He made his first official trip abroad when he went to London on 21 February 2012. While there he was given a tour of the Olympic Stadium by Sebastian Coe and attended a production of Juno and the Paycock at the Lyttelton Theatre. He made his first official visit to his alma mater NUI Galway on 24 February, where he opened an autism center. On 21 March 2012, Higgins was announced as sole patron of the RTÉ National Symphony Orchestra. Addressing a conference organized by youth organization Foróige on 24 March 2012, Higgins described homophobia and racism in Ireland as a “blight on society”.
In January 2012, Michael D. Higgins agreed to become the patron of Clans of Ireland, including its Order of Merit. On the president’s behalf, Minister for Transport, Tourism and Sport Leo Varadkar, awarded “Companionship” in this Order of Clans of Ireland to several nominees at a ceremony in the Mansion House, Dublin on 28 April 2012. On 11 May 2012, he became the 28th Freeman of Galway. In June 2012, nonprofit housing organization Habitat for Humanity Ireland announced that Higgins would be their sole Patron.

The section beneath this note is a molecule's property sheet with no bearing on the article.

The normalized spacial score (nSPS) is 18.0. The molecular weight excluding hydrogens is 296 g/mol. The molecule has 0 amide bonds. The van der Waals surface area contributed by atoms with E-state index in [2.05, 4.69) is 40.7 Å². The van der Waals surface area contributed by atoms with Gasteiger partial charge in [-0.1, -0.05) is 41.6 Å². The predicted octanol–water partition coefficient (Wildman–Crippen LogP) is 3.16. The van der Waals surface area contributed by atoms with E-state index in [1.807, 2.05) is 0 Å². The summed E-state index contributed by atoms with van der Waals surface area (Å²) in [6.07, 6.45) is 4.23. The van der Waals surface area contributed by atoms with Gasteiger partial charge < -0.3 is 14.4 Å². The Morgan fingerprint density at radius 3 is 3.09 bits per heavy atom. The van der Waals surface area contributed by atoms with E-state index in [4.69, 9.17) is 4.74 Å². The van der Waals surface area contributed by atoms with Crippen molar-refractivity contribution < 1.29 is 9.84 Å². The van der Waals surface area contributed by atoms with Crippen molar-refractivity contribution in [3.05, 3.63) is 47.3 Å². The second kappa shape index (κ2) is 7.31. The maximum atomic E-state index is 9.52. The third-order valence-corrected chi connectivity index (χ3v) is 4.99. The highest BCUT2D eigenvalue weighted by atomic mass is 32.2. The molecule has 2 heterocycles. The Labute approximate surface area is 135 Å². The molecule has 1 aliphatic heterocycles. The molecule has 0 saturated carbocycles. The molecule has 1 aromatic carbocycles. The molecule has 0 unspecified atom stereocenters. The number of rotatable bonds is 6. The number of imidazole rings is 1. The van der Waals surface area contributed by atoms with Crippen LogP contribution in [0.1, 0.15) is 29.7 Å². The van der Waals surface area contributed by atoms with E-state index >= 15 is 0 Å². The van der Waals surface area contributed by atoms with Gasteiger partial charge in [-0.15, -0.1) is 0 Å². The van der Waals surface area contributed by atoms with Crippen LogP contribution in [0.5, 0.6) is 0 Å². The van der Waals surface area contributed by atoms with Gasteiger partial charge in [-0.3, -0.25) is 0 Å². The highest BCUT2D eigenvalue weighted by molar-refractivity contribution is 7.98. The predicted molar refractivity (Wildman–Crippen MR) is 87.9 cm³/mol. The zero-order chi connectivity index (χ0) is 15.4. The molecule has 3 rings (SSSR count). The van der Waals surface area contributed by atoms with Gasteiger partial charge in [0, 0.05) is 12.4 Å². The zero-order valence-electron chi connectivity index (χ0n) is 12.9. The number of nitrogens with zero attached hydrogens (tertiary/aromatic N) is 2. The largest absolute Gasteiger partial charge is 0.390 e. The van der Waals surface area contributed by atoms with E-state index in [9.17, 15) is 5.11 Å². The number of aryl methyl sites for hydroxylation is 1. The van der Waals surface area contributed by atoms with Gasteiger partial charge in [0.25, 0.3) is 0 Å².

In October 2012, Higgins and his wife Sabina went to South America for a two-week trip, visiting Argentina, Brazil and Chile. Higgins rushed home from a visit to Rome, Italy, to sign the Irish Bank Resolution Corporation Bill 2013 into law at Áras an Uachtaráin early on 7 February 2013, on the urgent request of the Government of Ireland. On 29 July 2013, he convened a meeting of the Council of State, the first of his presidency, to consult on the Protection of Life During Pregnancy Bill 2013.